While you can minimize the number of allergens that lurk around your living space, it’s essential that you also take steps to maintain a clean and healthy cat to prevent them from transmitting allergens to you directly.
Most cats have a predisposition to hating water, and no wonder when you consider that the lack of oil in their coats places them at a high risk of hypothermia. But, if you introduce them to water at a young age and include plenty of toys and fussing, you can train them to get used to having a bath.
By bathing your cat with a special allergy shampoo, you can remove the majority of dander (dry skin) and allergens from your Himalayans coat. Just don’t overdo it; once a month is enough, anymore, and you could dry out their skin, causing them to create more dander.
Along with bathing, keep an eye on your kitty’s coat – if it starts to look dull or dry, try picking up some Omega 3 fatty acid supplements, as a shiny coat will produce less dander than a dry one.
For the sake of you and your cat, daily brushing is a must. The fur on a Himalayan can quickly become tangled or matted, providing the perfect environment for allergens to longer. Like vacuuming, this process can release hair and allergens, so it’s best left to someone who isn’t allergic to your furry friend.
If you’re experiencing moderate to high allergy problems with your Himilayan, consult with your vet, who may be able to offer your cat a treatment such as acepromazine.
How Can I Help Prevent Allergens Transferring From My Himalayan Cat To Me?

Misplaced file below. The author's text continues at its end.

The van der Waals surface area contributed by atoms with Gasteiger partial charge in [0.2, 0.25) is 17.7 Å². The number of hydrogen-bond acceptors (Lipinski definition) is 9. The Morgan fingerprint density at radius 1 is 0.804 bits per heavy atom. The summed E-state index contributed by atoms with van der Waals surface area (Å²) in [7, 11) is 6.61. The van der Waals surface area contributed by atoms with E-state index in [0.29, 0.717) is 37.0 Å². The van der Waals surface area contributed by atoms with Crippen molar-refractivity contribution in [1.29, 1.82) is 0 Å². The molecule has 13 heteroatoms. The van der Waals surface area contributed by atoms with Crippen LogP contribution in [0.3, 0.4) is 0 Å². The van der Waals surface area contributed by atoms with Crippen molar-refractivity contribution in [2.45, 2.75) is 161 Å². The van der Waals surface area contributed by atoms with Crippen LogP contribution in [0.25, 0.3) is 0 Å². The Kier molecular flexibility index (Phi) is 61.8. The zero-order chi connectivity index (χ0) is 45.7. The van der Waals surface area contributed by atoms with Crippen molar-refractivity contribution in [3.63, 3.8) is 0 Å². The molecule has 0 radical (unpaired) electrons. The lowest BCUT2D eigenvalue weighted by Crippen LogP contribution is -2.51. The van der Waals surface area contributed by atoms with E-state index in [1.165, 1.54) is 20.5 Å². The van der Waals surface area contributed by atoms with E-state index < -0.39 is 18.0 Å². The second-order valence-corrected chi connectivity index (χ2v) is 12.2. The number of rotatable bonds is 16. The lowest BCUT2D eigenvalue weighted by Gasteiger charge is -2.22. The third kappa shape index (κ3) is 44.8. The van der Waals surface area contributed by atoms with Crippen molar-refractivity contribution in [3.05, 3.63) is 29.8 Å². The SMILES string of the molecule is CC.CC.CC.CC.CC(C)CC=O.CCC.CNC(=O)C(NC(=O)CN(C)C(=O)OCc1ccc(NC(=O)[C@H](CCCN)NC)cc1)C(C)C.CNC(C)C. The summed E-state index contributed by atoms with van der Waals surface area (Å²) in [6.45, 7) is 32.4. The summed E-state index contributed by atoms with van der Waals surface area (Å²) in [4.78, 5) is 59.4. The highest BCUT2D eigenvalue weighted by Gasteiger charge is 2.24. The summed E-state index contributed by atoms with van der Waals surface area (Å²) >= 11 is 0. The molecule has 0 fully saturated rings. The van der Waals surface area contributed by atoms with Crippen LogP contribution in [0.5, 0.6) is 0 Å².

Preventative measures extend to your own hygiene. Ensuring that you wash your hands every time you handle your cat is a must if you are an allergy sufferer. In addition, wash your clothes often, especially if your pet has been lounging on you.
Think about the materials your clothes are made from. For example, hair will stick particularly well to wool and polyester, so you may want to try purchasing clothes made of cotton instead.
To avoid the spread of allergens between your feline friend and yourself, you will need to establish boundaries. While a sleeping cat lying next to your head might be adorable, the ramifications may not be worth it. Stop your cat from lying on your bed or licking your face by gently removing them each time they try.
They’ll soon get the message and find other ways to express their love to you, such as head bumping or purring.
What Is The Temperament Of A Himalayan Cat?
The Himalayan cat is the perfect combination of easygoing and playful, with bursts of energy and curiosity along with periods of independence.
While these cats are particularly charming, they do carry some health concerns and are occasionally moody.
What Are The Best Alternative Cat Options?
If you’ve fallen in love with the Himalayan, but your allergies are too strong to manage, don’t worry! There are other breeds of cats that are just as adorable and produce a lot less Fel d1.
Though research is still ongoing, Siberian cats show promise to be lower allergen producers. In one study, around 50% of Siberian cats had lower levels of Fel d1 than the average cat.
Siberian cats share the beautiful long-haired traits of the Himalayan, and they love outdoor adventures as well as cuddling up inside. If your allergies are too strong, the Siberian cat could be an excellent alternative for you.
Additionally, the Balinese is thought to be one of the least shedding cats among long hair breeds and could be another option worth investigating.
Unfortunately, Himalayan cats are not hypoallergenic though there are many steps you can take to reduce allergy symptoms. However, if your reactions are severe, this may not be the cat for you.
But don’t be disheartened; there are several other long-haired breeds, such as Siberian and Balinese cats, which could prove to be the perfect feline companion for you.